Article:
Manure Pit Math May Help Phosphorus Issue
Manure Pit Math May Help Phosphorus Issue
by Everett D. Thomas
The author works with Oak Point Agronomics, Hammond, N.Y, and is formerly with the William H. Miner Agricultural Research Institute, Chazy, N.Y.
Miner Institute’s dairy operation includes a slurry manure pit with a capacity of over 6 million gallons. The pit is almost 500 feet long, 145 feet wide, and about 9 feet deep. Each spring, we agitate this pit for many hours prior to spreading manure. Even though we have several places around the pit for the agitation and pumping equipment, dropping an agitator into the corner of a pit this size is about as effective as trying to stir a swimming pool full of pea soup with an eggbeater: The equipment just isn’t sufficient for the size and volume of the storage.
After agitating for a day or so, the manure appears to be somewhat homogenized, but there’s a layer of highly liquid slurry that must be pumped out before we get to the “good stuff.” For instance, last year when we started unloading this pit, the results of the first manure analysis, taken in early June, showed barely 1 percent solids. The second analysis, from a sample taken in early August after we’d removed just over a million gallons, was up to 2 percent solids. Another million gallons or so pumped and spread and we were at 3.7 percent solids. Finally, after another 2 million gallons, the solids content had increased to 6.6 percent. And we weren’t scraping the bottom of the barrel — or manure pit, to be accurate: When we took this last sample, there was still over 2 million gallons of slurry manure remaining in the pit.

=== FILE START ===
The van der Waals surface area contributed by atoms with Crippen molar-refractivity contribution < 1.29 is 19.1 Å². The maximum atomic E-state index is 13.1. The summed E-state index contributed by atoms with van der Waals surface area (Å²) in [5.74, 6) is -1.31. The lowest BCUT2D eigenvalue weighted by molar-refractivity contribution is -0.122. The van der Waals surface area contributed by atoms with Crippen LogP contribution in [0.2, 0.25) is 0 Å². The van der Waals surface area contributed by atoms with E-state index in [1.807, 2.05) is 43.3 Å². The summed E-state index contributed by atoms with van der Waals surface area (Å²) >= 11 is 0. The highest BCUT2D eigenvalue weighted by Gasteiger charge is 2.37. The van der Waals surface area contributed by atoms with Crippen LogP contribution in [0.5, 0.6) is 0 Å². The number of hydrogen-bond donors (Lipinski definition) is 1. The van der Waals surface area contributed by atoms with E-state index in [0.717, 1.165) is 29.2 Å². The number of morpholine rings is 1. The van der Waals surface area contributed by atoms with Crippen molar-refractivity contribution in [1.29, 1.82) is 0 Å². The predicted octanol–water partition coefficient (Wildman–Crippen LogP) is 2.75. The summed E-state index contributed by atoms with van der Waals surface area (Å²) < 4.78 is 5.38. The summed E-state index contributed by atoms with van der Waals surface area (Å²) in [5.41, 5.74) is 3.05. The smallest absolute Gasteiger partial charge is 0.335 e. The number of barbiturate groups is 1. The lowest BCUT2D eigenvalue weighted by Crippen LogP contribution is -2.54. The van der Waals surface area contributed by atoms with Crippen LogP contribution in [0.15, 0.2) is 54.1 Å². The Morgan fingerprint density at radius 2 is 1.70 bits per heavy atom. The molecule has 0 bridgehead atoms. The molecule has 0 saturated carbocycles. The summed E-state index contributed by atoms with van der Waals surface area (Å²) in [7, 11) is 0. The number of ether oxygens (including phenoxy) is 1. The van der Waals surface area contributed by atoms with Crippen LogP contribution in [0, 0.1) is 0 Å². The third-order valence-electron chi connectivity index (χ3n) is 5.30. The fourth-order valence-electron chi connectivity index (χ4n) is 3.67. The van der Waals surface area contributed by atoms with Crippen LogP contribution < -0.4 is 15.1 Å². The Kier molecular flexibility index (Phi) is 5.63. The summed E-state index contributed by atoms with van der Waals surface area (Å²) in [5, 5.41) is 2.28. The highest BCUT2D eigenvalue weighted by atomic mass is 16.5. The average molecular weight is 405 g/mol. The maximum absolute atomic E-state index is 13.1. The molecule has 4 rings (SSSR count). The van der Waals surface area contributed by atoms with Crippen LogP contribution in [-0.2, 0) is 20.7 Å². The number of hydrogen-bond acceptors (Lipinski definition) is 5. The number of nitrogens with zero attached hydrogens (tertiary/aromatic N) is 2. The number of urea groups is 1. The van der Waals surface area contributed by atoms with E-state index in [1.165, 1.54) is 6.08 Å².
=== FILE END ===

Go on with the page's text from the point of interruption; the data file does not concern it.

The situation at the Miner Institute dairy is far from unique; other farmers have told us that the first manure they remove from their large slurry pits is very low in solids, with solids content slowly increasing as they empty their storages. Penn State’s Agricultural Analytical Services Lab recognizes this fact and offers a reduced price per sample for a manure analysis kit that includes five samples.
The instructions include the following statement: “In many manure storage systems, there is considerable variation in the manure nutrient content even within the storage unit. It is recommended that at least once after a manure storage is constructed, a detailed analysis of the manure be performed to determine the amount of this variation.”
The table shows the analysis of four samples of 2007 slurry manure from Miner Institute’s manure pit plus the ratio of phosphorus to potassium.
Note that, as the pit is pumped down and solids content increases, the potassium content of the slurry changes very little, while the phosphate content is progressively greater. This results in the ratio of phosphate to potassium increasing considerably. The first slurry contained more than six times as much potassium as it did phosphate, while the manure removed during the fall (both October and November samples) contained only about twice as much.
Use to your advantage . . .
Dairy farmers can use this “manure pit math” to their advantage. At Miner Institute about half the cropland is within a mile of the farmstead (and the manure pit), while the other half is between 4 and 12 miles away. Almost all of the land that’s at least 4 miles away —either leased or recently purchased — is low in P and K. On the contrary, most of the land within a mile of the farmstead has been manured for much of the past 100 years and, not surprisingly, is moderate to high in phosphorus.
The Institute’s nutrient management plan (CAFO) allows modest applications of phosphorus on the “home farm” fields, while there’s no restriction on potassium rates, and soil tests often indicate a need for this nutrient. Therefore, the home farm fields are the best place for the highly liquid manure — the first out of the pit.
Also, if you had to haul a tanker load of manure 5 miles away, which would you rather haul: a load with 1 percent solids or one with 6 percent solids? Based on recent fertilizer prices, the approximate N-P-K value of Miner Institute dairy manure with 0.9 percent solids is $11.50 per 1,000 gallons, while the value of manure with 6.6 percent solids is $24.50 per 1,000 gallons.